On Thursday, the Cabinet approved a memo from Minister for Integration Roderic O’Gorman which proposed the payment of €1.5m to the EU amid lack of space for asylum seekers. But why would the State have to pay such a sum?
Q: What is the voluntary solidarity pact that Ireland signed up to in relation to migrants?
A: Hailed as historic when it was agreed by EU member states in June 2022, the “voluntary solidarity system” was a plan to redistribute migrants from southern EU states where substantial numbers were arriving. The ultimate aim was to shift 10,000 migrants into other European countries. The agreement was put in place to reassure countries that were the most affected by the arrival of migrants. This was particularly the case for Mediterranean member states of first entry. Ireland committed to relocating some 350 asylum seekers and international protection applications, and to taking over the examination of their asylum applications. It is understood that the Irish target for relocation in 2022 was about 80.
Q: So what happened?
A: The war in Ukraine resulted in an unprecedented migration crisis across the European Union, sending some 16 million across the continent. The Department of Integration is currently providing accommodation for more than 86,500 people, which includes more than 65,600 people from Ukraine and more than 20,900 international protection applicants from other countries. By the start of this year, the accommodation crisis had become acute, with hundreds of international protection applications finding themselves on the streets or living in tents. Because of this, the State’s capacity to provide accommodation to the additional 350 as part of the relocation programme is under “severe pressure”, a Cabinet meeting was told on Thursday morning.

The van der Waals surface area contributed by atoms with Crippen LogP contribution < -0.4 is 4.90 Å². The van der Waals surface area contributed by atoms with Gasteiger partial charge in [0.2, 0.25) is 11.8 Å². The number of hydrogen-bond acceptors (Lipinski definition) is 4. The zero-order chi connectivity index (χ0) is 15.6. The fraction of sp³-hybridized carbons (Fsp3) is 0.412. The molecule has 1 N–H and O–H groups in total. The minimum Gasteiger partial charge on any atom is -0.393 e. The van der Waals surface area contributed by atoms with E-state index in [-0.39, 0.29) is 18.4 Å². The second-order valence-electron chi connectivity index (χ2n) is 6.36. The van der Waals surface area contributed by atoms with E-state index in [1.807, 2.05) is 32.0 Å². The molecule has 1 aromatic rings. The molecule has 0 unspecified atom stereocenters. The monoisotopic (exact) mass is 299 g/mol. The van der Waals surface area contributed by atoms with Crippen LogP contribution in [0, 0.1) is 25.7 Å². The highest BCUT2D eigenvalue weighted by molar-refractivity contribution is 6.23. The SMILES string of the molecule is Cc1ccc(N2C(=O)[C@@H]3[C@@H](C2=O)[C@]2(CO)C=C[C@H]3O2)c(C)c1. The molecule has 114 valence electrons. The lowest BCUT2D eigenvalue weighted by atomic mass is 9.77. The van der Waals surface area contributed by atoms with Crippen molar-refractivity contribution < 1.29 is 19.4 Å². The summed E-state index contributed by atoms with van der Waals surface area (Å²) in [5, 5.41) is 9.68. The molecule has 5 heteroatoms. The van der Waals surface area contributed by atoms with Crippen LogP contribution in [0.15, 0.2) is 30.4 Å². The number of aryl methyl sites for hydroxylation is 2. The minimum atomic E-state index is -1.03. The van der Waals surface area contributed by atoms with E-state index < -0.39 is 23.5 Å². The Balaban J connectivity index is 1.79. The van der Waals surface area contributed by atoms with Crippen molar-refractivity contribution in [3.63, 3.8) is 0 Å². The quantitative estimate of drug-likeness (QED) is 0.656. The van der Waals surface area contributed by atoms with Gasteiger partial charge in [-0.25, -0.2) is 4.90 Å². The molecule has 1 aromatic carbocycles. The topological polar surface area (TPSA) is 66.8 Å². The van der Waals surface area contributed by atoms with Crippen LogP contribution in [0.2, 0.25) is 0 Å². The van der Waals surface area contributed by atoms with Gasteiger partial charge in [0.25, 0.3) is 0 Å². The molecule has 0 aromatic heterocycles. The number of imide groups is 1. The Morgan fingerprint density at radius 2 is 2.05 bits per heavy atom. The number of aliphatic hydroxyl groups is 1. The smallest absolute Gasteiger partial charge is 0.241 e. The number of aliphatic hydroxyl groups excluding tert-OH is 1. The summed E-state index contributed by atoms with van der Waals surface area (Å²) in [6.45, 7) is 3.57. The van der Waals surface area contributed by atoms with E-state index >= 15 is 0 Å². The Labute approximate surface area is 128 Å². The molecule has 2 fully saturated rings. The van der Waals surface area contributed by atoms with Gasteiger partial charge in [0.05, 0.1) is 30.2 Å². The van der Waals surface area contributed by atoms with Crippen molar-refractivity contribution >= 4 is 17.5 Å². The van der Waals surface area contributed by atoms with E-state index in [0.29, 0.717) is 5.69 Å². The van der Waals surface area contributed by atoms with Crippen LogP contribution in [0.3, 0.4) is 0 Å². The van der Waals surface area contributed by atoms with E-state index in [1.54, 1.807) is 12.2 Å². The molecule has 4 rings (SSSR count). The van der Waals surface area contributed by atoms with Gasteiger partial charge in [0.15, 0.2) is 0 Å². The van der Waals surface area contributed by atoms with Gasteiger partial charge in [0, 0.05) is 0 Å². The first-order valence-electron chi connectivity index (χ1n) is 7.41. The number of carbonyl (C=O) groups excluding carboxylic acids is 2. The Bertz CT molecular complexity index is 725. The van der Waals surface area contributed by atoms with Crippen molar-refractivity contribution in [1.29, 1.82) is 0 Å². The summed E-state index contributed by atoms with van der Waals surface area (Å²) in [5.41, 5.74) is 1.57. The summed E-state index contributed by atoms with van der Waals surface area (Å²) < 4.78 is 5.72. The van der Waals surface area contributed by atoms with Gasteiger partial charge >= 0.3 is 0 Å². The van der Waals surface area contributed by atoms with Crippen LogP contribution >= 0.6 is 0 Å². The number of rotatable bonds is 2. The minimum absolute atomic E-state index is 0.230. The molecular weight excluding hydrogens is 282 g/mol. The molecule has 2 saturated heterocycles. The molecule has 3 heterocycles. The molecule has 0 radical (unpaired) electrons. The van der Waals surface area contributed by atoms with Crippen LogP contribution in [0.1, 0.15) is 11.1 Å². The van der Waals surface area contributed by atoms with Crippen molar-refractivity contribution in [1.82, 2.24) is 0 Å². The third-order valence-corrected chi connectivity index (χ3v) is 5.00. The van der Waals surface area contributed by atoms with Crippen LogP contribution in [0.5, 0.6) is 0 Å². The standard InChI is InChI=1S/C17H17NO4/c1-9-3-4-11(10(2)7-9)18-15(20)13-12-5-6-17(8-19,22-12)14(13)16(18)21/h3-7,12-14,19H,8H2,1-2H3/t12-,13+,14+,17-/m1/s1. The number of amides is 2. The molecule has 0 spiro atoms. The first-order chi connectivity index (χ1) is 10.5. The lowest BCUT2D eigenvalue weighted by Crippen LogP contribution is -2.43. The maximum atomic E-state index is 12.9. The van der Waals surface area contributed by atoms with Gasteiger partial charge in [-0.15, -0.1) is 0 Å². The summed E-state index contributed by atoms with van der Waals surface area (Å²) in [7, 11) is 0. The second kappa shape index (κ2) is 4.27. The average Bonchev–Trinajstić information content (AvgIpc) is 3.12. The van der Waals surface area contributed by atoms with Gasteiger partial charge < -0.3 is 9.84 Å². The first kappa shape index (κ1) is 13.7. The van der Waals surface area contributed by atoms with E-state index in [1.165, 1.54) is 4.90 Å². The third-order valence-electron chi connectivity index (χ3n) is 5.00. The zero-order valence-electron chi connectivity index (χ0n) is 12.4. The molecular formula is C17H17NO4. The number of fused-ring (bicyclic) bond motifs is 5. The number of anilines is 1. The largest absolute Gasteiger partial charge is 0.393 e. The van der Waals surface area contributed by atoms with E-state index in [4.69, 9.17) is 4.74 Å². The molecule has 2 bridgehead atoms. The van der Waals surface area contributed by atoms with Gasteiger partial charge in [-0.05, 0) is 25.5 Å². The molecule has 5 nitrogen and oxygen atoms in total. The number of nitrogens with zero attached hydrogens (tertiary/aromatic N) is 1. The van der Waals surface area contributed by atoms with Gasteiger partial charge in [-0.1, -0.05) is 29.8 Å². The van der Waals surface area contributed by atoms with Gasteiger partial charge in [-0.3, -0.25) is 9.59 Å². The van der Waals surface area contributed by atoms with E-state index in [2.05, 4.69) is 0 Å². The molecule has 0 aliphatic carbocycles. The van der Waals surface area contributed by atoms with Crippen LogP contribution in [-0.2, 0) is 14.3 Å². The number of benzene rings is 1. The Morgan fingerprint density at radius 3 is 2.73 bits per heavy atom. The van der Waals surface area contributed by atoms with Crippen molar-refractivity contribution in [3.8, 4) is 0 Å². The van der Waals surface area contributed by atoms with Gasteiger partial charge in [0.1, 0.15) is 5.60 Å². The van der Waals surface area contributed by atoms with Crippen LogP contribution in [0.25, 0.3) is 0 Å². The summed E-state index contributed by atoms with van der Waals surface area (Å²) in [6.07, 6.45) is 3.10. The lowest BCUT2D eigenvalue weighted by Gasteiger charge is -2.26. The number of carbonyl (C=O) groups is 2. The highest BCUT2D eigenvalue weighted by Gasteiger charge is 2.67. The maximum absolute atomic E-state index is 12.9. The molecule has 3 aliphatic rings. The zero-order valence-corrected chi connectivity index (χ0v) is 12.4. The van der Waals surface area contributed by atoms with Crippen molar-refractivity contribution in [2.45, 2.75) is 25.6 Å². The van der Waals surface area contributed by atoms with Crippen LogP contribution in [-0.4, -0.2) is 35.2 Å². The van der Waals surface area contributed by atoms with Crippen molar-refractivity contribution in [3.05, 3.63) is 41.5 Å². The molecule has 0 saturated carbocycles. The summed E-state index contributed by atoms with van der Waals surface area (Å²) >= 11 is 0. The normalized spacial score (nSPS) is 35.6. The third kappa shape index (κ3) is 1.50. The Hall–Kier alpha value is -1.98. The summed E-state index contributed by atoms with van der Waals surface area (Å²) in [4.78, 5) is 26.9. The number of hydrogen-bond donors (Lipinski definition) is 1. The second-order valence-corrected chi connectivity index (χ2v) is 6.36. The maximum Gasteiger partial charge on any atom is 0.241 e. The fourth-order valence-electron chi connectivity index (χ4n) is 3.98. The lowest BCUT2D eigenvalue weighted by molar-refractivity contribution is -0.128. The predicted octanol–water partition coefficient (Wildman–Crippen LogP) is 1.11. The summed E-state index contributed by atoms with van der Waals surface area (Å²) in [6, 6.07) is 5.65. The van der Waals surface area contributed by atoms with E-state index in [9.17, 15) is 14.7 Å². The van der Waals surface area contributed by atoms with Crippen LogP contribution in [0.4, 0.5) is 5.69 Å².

Q: Why are we proposing to pay €1.5m when we have such a serious accommodation crisis?
A: If a member state found that they could not relocate asylum seekers, the system allowed for an alternative financial contribution to be made to benefiting member states. Although the details are somewhat vague, the form of this financial contribution could include promising money for projects in the affected countries that could have a direct impact on the number of arrivals or entries at external borders.
Q: What did other countries agree, and have those pledges materialised?
A: Based on the declaration, the relocation of 10,000 people was initially envisaged, with France agreeing to 3,000 and Germany to 3,500 relocations. In the end the promised figure came closer to 8,000 individuals, while a handful of other countries proposed a financial contribution. The first group of 38 individuals were relocated from Italy to France in August 2022.
Since the agreement last summer, countries such as Slovakia, Slovenia, and Poland have referred to their “overstretched” reception management systems because to the war in Ukraine. Other countries such as Poland and Greece expressed concern that the relocation system could serve as a factor in attracting irregular migration.
In conclusion, it appears the voluntary relocation system did not achieve what it hoped for, and will likely fall drastically short of the 8,000 expected relocations, given that the actual figure was just 435 in February.
Q: What has been the reaction of the countries most affected by increased migration?
A: Earlier this year, five European Union countries on the Mediterranean Sea pushed back against other EU countries for not accepting migrants under the relocation scheme. EU migration Ministers from Cyprus, Greece, Italy, Malta and Spain met in Malta’s capital, Valletta, in March and told reporters that just 1 per cent of the migrants who arrived in those front-line nations along the EU’s southern border last year were taken in by other EU members under the relocation program. Spain’s interior minister Fernando Grande-Marlaska Gomez also suggested that his country might come up with a new mechanism when Spain holds the EU’s rotating presidency in the second half of 2023.